DM
DM
12 years ago
Reply to  Jim

Jim, What you are describing is a free market. I agree with your sentiment, except you need to realize that a free market does not exist and more likely than not will never exist because of the exact things that you describe. Government regulation and intervention is needed because the current business model is in danger of being corrupted even more than what it currently is. I do agree that the regulations and intervention should not be all encompassing and should only cover what needs to be fixed, which is the unfair competition aspect and customer treatment (i.e. content control)… Read more »

Ron Dafoe
Ron Dafoe
12 years ago
Reply to  Jim

I view the internet as the roads of the digital age – the roads of the information highway. What would life be like today if companies controlled and managed our roads as they see fit – and profit from them. It would be a horrible way to move around.

The same way for the internet. The internet would be a whole lot less usefull if companies had to pay individual ISPs to get on a tier that garantees their traffic on the network.

jr
jr
12 years ago

Hutchinson gets “moderate” billing despite being a total Norquistian

Hmpf
Hmpf
12 years ago

Ron … I don’t recall private enterprise as funding the highways. I think the Eisenhower administration paid for our freeway system.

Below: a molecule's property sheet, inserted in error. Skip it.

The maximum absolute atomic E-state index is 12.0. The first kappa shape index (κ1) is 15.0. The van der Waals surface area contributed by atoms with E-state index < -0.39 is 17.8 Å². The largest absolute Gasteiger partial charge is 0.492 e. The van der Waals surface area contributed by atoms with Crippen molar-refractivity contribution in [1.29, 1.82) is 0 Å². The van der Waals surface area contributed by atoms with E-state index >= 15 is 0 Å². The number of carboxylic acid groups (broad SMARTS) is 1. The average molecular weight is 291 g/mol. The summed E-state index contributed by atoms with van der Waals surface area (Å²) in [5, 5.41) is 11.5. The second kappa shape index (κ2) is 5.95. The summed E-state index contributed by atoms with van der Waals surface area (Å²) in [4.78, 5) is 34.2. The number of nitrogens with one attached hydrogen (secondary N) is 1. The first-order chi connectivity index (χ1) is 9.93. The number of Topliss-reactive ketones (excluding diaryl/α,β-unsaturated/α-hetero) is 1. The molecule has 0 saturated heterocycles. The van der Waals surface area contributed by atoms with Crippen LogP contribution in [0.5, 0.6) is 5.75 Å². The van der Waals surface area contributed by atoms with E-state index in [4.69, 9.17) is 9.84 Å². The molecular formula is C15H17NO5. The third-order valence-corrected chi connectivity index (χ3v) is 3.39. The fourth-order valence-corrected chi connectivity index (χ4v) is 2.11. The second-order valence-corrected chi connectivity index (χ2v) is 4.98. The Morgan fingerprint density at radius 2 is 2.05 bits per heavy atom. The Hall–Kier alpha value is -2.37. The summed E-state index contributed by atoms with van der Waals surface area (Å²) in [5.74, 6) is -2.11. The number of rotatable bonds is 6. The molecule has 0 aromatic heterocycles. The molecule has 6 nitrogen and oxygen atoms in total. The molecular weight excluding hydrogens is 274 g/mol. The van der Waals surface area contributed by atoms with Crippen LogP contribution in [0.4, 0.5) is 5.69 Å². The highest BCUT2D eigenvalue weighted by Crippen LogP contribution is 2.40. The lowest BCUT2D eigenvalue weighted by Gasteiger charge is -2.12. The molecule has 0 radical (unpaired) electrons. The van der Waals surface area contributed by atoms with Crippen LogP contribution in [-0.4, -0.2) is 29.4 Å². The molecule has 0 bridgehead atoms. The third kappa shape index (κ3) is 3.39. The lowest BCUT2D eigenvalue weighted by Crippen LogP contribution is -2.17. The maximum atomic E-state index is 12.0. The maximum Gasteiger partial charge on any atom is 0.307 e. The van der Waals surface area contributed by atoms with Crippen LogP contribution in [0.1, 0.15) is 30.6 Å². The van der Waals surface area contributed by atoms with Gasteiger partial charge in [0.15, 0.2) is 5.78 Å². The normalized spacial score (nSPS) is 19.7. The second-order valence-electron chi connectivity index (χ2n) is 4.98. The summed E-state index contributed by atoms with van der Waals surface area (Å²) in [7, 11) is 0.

Ron Dafoe
Ron Dafoe
12 years ago
Reply to  Hmpf

I could be wrong, but from what I have read, both private and government has had their hand in building our data infrastucture.

Tim
Tim
12 years ago

Net Neutrality threatens innovation? Come again. LOL, I have never heard such BS. This woman isn’t worth a squirt of, well, you know what.

Chris
Chris
12 years ago
Reply to  Tim

So says the woman taking kickbacks from the telecom Industry

Alex
Alex
12 years ago

Don’t expect anything from these dixie republicans, Wall Street and mainly northern business interests basically control the party. Most democrats are also bought and paid for unfortunately.

Just follow the money…..

matt
matt
11 years ago

Here is Sen Hutchison’s reply to my specific inquiry regarding net neutrality. It did not address or answer any of the questions I asked and was merely a disappointing pro-industry form letter. Dear Friend: Thank you for contacting me regarding equal and unrestricted access to the Internet. I welcome your thoughts and comments on this issue. The Internet is a valuable tool that facilitates business, education, and recreation for millions of Americans. In 2008, an estimated 220 million Americans had access to the Internet at home or work. As Ranking Member of the Senate Commerce Committee, I am committed to… Read more »